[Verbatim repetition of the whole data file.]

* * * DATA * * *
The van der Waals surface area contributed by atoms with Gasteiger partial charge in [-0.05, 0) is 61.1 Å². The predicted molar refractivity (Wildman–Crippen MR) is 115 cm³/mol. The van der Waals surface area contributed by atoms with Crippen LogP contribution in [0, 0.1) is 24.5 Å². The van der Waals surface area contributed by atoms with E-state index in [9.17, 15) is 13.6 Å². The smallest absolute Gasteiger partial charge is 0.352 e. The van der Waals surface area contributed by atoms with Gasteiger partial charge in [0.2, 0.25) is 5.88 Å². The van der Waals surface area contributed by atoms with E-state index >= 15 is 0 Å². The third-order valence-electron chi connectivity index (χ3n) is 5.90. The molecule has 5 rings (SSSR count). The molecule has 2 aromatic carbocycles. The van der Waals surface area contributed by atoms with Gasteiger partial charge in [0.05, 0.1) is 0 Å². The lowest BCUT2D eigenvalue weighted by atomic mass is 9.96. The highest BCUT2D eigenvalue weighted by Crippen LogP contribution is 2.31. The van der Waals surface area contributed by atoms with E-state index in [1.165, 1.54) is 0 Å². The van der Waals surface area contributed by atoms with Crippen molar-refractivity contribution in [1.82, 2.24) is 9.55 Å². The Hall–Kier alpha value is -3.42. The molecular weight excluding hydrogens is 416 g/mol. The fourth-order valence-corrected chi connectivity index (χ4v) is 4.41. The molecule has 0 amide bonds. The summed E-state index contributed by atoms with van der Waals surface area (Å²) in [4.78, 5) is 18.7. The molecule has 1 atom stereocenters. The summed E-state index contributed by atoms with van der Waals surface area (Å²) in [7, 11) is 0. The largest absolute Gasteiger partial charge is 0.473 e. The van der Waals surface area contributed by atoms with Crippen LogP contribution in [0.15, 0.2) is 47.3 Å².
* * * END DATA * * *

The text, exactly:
The van der Waals surface area contributed by atoms with Gasteiger partial charge in [-0.05, 0) is 61.1 Å². The predicted molar refractivity (Wildman–Crippen MR) is 115 cm³/mol. The van der Waals surface area contributed by atoms with Crippen LogP contribution in [0, 0.1) is 24.5 Å². The van der Waals surface area contributed by atoms with E-state index in [9.17, 15) is 13.6 Å². The smallest absolute Gasteiger partial charge is 0.352 e. The van der Waals surface area contributed by atoms with Gasteiger partial charge in [0.2, 0.25) is 5.88 Å². The van der Waals surface area contributed by atoms with E-state index >= 15 is 0 Å². The third-order valence-electron chi connectivity index (χ3n) is 5.90. The molecule has 5 rings (SSSR count). The molecule has 2 aromatic carbocycles. The van der Waals surface area contributed by atoms with Gasteiger partial charge in [0.05, 0.1) is 0 Å². The lowest BCUT2D eigenvalue weighted by atomic mass is 9.96. The highest BCUT2D eigenvalue weighted by Crippen LogP contribution is 2.31. The van der Waals surface area contributed by atoms with E-state index in [1.165, 1.54) is 0 Å². The van der Waals surface area contributed by atoms with Crippen molar-refractivity contribution in [1.82, 2.24) is 9.55 Å². The Hall–Kier alpha value is -3.42. The molecular weight excluding hydrogens is 416 g/mol. The fourth-order valence-corrected chi connectivity index (χ4v) is 4.41. The molecule has 0 amide bonds. The summed E-state index contributed by atoms with van der Waals surface area (Å²) in [4.78, 5) is 18.7. The molecule has 1 atom stereocenters. The summed E-state index contributed by atoms with van der Waals surface area (Å²) in [7, 11) is 0. The largest absolute Gasteiger partial charge is 0.473 e. The van der Waals surface area contributed by atoms with Crippen LogP contribution in [0.15, 0.2) is 47.3 Å².